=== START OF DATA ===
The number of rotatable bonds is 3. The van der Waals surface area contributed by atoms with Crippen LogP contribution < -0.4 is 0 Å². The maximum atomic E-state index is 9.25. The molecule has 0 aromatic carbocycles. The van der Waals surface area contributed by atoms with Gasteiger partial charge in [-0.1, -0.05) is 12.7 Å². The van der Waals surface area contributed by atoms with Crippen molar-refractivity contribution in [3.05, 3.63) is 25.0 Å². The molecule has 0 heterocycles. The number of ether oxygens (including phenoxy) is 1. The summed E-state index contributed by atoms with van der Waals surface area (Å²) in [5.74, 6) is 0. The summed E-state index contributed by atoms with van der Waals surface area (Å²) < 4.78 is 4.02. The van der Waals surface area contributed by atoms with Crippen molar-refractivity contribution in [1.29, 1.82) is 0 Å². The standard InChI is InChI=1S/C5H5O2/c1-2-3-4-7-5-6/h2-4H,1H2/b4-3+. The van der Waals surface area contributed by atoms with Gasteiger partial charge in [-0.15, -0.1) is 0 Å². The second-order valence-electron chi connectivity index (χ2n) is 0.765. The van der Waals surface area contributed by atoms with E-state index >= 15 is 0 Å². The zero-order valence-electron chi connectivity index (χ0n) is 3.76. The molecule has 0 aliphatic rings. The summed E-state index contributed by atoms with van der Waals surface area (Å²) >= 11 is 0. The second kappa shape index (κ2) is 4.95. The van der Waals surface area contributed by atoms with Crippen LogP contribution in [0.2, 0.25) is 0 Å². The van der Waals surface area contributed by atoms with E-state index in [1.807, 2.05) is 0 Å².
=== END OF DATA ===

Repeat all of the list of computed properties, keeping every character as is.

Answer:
The number of rotatable bonds is 3. The van der Waals surface area contributed by atoms with Crippen LogP contribution < -0.4 is 0 Å². The maximum atomic E-state index is 9.25. The molecule has 0 aromatic carbocycles. The van der Waals surface area contributed by atoms with Gasteiger partial charge in [-0.1, -0.05) is 12.7 Å². The van der Waals surface area contributed by atoms with Crippen molar-refractivity contribution in [3.05, 3.63) is 25.0 Å². The molecule has 0 heterocycles. The number of ether oxygens (including phenoxy) is 1. The summed E-state index contributed by atoms with van der Waals surface area (Å²) in [5.74, 6) is 0. The summed E-state index contributed by atoms with van der Waals surface area (Å²) < 4.78 is 4.02. The van der Waals surface area contributed by atoms with Crippen molar-refractivity contribution in [1.29, 1.82) is 0 Å². The standard InChI is InChI=1S/C5H5O2/c1-2-3-4-7-5-6/h2-4H,1H2/b4-3+. The van der Waals surface area contributed by atoms with Gasteiger partial charge in [-0.15, -0.1) is 0 Å². The second-order valence-electron chi connectivity index (χ2n) is 0.765. The van der Waals surface area contributed by atoms with E-state index >= 15 is 0 Å². The zero-order valence-electron chi connectivity index (χ0n) is 3.76. The molecule has 0 aliphatic rings. The summed E-state index contributed by atoms with van der Waals surface area (Å²) >= 11 is 0. The second kappa shape index (κ2) is 4.95. The van der Waals surface area contributed by atoms with Crippen LogP contribution in [0.2, 0.25) is 0 Å². The van der Waals surface area contributed by atoms with E-state index in [1.807, 2.05) is 0 Å².